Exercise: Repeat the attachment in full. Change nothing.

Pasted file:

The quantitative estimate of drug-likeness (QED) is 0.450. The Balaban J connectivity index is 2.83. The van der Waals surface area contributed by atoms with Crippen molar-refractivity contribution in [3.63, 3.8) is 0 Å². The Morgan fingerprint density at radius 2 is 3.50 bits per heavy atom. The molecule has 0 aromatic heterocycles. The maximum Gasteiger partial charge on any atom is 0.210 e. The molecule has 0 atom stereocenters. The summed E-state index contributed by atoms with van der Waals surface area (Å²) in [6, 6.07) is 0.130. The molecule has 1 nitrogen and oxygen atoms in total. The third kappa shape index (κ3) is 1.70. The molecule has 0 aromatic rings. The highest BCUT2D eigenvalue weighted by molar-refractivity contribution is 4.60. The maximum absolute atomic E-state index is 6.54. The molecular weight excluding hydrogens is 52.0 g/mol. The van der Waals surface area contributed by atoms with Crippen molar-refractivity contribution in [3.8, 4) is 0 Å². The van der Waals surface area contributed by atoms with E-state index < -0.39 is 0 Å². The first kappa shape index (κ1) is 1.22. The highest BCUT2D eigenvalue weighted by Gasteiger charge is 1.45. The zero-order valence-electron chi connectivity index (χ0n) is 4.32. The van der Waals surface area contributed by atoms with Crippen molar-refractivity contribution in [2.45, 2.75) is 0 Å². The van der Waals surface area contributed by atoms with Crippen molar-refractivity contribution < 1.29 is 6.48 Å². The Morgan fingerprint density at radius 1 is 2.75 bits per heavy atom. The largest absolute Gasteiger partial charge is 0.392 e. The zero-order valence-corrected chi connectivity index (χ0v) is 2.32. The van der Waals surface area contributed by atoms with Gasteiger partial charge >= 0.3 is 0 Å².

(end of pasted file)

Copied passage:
The quantitative estimate of drug-likeness (QED) is 0.450. The Balaban J connectivity index is 2.83. The van der Waals surface area contributed by atoms with Crippen molar-refractivity contribution in [3.63, 3.8) is 0 Å². The Morgan fingerprint density at radius 2 is 3.50 bits per heavy atom. The molecule has 0 aromatic heterocycles. The maximum Gasteiger partial charge on any atom is 0.210 e. The molecule has 0 atom stereocenters. The summed E-state index contributed by atoms with van der Waals surface area (Å²) in [6, 6.07) is 0.130. The molecule has 1 nitrogen and oxygen atoms in total. The third kappa shape index (κ3) is 1.70. The molecule has 0 aromatic rings. The highest BCUT2D eigenvalue weighted by molar-refractivity contribution is 4.60. The maximum absolute atomic E-state index is 6.54. The molecular weight excluding hydrogens is 52.0 g/mol. The van der Waals surface area contributed by atoms with Crippen molar-refractivity contribution in [3.8, 4) is 0 Å². The van der Waals surface area contributed by atoms with E-state index < -0.39 is 0 Å². The first kappa shape index (κ1) is 1.22. The highest BCUT2D eigenvalue weighted by Gasteiger charge is 1.45. The zero-order valence-electron chi connectivity index (χ0n) is 4.32. The van der Waals surface area contributed by atoms with Crippen molar-refractivity contribution in [2.45, 2.75) is 0 Å². The van der Waals surface area contributed by atoms with Crippen molar-refractivity contribution < 1.29 is 6.48 Å². The Morgan fingerprint density at radius 1 is 2.75 bits per heavy atom. The largest absolute Gasteiger partial charge is 0.392 e. The zero-order valence-corrected chi connectivity index (χ0v) is 2.32. The van der Waals surface area contributed by atoms with Gasteiger partial charge >= 0.3 is 0 Å².